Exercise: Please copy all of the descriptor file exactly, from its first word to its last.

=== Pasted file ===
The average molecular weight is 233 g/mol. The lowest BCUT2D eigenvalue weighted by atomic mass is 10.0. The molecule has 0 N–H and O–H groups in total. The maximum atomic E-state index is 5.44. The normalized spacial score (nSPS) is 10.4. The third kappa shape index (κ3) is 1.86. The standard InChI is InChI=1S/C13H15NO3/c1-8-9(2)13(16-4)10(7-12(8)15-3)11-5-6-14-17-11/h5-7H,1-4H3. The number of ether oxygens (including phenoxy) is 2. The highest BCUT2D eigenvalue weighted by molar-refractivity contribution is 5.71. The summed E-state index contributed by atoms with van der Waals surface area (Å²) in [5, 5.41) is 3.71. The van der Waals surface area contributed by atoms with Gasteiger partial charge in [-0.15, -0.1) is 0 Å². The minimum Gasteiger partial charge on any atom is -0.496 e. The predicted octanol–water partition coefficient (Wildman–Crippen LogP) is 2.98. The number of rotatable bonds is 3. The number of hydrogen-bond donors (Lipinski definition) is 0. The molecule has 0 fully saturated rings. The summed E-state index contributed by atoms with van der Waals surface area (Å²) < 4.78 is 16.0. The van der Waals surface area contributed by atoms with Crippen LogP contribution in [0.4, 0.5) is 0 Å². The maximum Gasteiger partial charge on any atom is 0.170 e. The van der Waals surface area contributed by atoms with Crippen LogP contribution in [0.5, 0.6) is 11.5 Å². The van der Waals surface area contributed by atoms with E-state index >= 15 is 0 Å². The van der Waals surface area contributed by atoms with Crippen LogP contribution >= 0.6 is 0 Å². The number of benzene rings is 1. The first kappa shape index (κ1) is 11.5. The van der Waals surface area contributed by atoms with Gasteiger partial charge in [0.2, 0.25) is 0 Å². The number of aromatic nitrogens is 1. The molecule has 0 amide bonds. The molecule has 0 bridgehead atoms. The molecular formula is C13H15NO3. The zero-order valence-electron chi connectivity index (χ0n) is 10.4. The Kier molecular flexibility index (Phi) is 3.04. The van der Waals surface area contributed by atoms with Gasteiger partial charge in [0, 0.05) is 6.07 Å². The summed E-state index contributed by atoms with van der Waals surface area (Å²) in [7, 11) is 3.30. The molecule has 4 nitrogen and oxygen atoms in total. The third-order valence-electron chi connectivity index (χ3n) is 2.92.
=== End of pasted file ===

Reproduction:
The average molecular weight is 233 g/mol. The lowest BCUT2D eigenvalue weighted by atomic mass is 10.0. The molecule has 0 N–H and O–H groups in total. The maximum atomic E-state index is 5.44. The normalized spacial score (nSPS) is 10.4. The third kappa shape index (κ3) is 1.86. The standard InChI is InChI=1S/C13H15NO3/c1-8-9(2)13(16-4)10(7-12(8)15-3)11-5-6-14-17-11/h5-7H,1-4H3. The number of ether oxygens (including phenoxy) is 2. The highest BCUT2D eigenvalue weighted by molar-refractivity contribution is 5.71. The summed E-state index contributed by atoms with van der Waals surface area (Å²) in [5, 5.41) is 3.71. The van der Waals surface area contributed by atoms with Gasteiger partial charge in [-0.15, -0.1) is 0 Å². The minimum Gasteiger partial charge on any atom is -0.496 e. The predicted octanol–water partition coefficient (Wildman–Crippen LogP) is 2.98. The number of rotatable bonds is 3. The number of hydrogen-bond donors (Lipinski definition) is 0. The molecule has 0 fully saturated rings. The summed E-state index contributed by atoms with van der Waals surface area (Å²) < 4.78 is 16.0. The van der Waals surface area contributed by atoms with Crippen LogP contribution in [0.4, 0.5) is 0 Å². The maximum Gasteiger partial charge on any atom is 0.170 e. The van der Waals surface area contributed by atoms with Crippen LogP contribution in [0.5, 0.6) is 11.5 Å². The van der Waals surface area contributed by atoms with E-state index >= 15 is 0 Å². The van der Waals surface area contributed by atoms with Crippen LogP contribution >= 0.6 is 0 Å². The number of benzene rings is 1. The first kappa shape index (κ1) is 11.5. The van der Waals surface area contributed by atoms with Gasteiger partial charge in [0.2, 0.25) is 0 Å². The number of aromatic nitrogens is 1. The molecule has 0 amide bonds. The molecule has 0 bridgehead atoms. The molecular formula is C13H15NO3. The zero-order valence-electron chi connectivity index (χ0n) is 10.4. The Kier molecular flexibility index (Phi) is 3.04. The van der Waals surface area contributed by atoms with Gasteiger partial charge in [0, 0.05) is 6.07 Å². The summed E-state index contributed by atoms with van der Waals surface area (Å²) in [7, 11) is 3.30. The molecule has 4 nitrogen and oxygen atoms in total. The third-order valence-electron chi connectivity index (χ3n) is 2.92.